Australian States vs Territories
The difference between Australian states and territories lies in the governing powers of the states and territories. Australia is a huge country and a continent in itself. It is referred to as a Commonwealth of Australia being a union of 6 states and 10 Australian territories. This division between states and territories has been done for administrative convenience. Australian states came into existence even before the federal government came into power, and these states have their powers protected in Australian constitution. Territories are under the direct control of the federal government, and parliament has powers to legislate for territories while it cannot legislate for states. This article is meant to clear up doubts pertaining to the governance of states and territories in Australia.
What are the Australian States?
The six states in Australia (5 actually as Tasmania is referred to as an island state) are British colonies that accepted the creation of Commonwealth of Australia. They gave the parliament powers to enact laws on a few subjects while retaining powers to enact laws on most other subjects. All land beyond these states that are not claimed by these states is referred to as a territory.
The six Australian states are New South Wales, Queensland, South Australia, Tasmania, Victoria, and Western Australia.
What are the Australian Territories?
An Australian territory is a part of Australia that is not a part of a state. Unlike states, territories do not have legislatures to make laws for themselves, and it is the prerogative of the federal government to make laws for these territories. The ten Australian Territories are the Australian Capital Territory, Jervis Bay, the Northern Territory, Norfolk Island, Ashmore and Cartier Islands, the Australian Antarctic Territory, Heard and McDonald Islands, the Cocos (Keeling) Islands, Christmas Island, and the Coral Sea Islands.
However, the confusion between the powers of states and territories arises because of the two mainland territories, Northern Territory and Australian Capital Territory (ACT) that have powers almost like states. These two, along with Norfolk Island have their own legislatures and parliaments to make laws for themselves just like other states. While the powers of the states are clearly defined in the constitution, the powers of these territories are spelt out in Australian Government Law that grants powers of self-governance to them. However, it has to be understood that these are special powers, and the federal government can cancel or revoke these special powers by approval of the Australian parliament. So, this power the Australian parliament has on these territories show that they are still territories though they have some special powers that are similar to states. On rare occasions, the federal government even has overridden laws made by these territories though, they are mostly treated like other states and hence the confusion. There is a provision in the Australian constitution that says that territories, when they so desire, shall become a state of the country. However, this requires prior approval from Australian parliament.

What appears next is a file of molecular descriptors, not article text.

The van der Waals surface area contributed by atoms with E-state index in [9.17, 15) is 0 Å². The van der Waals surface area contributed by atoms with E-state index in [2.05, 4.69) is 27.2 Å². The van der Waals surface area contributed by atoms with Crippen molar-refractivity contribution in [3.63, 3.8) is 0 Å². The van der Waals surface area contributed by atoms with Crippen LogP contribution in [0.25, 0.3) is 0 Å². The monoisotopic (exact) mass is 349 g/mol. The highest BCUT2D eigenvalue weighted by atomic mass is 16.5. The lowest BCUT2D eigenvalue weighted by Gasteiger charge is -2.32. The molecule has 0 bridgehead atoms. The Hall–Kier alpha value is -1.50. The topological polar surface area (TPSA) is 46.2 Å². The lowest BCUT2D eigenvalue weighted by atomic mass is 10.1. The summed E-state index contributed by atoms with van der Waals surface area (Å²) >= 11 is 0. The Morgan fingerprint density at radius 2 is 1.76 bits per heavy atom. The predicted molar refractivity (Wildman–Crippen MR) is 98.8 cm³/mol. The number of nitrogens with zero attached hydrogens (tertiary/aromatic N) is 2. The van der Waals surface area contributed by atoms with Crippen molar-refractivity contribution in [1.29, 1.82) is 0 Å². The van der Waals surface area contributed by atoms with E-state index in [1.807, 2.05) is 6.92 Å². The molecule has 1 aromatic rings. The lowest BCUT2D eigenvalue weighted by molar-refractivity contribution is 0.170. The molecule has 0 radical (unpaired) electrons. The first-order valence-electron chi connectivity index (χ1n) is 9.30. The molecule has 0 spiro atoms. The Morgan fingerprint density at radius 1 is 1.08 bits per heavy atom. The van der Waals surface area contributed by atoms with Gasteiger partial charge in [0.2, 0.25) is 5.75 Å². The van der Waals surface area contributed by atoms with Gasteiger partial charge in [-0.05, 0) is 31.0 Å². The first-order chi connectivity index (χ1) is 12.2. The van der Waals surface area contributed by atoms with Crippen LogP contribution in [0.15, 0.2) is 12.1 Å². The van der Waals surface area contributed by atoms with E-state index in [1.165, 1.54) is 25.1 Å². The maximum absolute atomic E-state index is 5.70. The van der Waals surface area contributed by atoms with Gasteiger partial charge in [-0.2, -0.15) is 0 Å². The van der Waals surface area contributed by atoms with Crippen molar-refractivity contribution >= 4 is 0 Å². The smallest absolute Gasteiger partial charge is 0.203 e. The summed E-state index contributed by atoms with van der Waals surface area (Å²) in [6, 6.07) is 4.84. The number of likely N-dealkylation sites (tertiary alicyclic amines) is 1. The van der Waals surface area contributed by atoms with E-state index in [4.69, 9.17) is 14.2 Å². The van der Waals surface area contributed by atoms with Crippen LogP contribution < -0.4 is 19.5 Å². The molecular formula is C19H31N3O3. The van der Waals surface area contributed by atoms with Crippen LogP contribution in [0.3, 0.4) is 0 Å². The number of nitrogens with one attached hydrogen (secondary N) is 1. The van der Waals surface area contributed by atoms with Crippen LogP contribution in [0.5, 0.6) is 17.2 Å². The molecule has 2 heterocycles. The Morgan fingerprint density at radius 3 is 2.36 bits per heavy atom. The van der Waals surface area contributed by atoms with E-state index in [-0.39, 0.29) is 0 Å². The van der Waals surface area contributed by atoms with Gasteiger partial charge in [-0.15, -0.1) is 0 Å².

What is the difference between Australian States and Territories?
• Definition of Australian States and Territories:
• States in Australia are lands that came forward to accept a Commonwealth of Australia and gave the federal government powers to legislate on some subjects while retaining rights to make laws on some subjects for themselves.
• Territories are lands that are not claimed by these states and are directly governed by the Australian parliament.
• Number of Australian States and Territories:
• There are 6 States in Australia.
• There are 10 Territories in Australia. Out of these 2 are mainland territories.
• Names of Australian States and Territories:
• The six Australian states are New South Wales (NSW), Queensland, Western Australia, South Australia, Victoria, and Tasmania.
• The ten Australian Territories are the Australian Capital Territory, Jervis Bay, the Northern Territory, Norfolk Island, Ashmore and Cartier Islands, the Australian Antarctic Territory, Heard and McDonald Islands, the Cocos (Keeling) Islands, Christmas Island and the Coral Sea Islands.
• Australian Capital Territory (ACT) and the Northern Territory (NT) are are mainland territories.
• Powers of states are defined in the constitution.
• The Australian government law decides powers of territories.
• Final Power in Decisions:
• States have the final powers in deciding within their area.
• The final power of decisions in territories lies with the commonwealth parliament or the Australian parliament.
• A state has the power to send representatives to the Australian parliament. Each state sends 12 representatives.
• Territories do not have the power of representation in the Australian parliament.
• Two mainland territories have representatives in the parliament. However, one territory can send only one representative.
• Rights of People:
• People of states are guaranteed special rights such as trial by jury, compensation when the government acquires property, etc.
• People of territories are not guaranteed with such rights.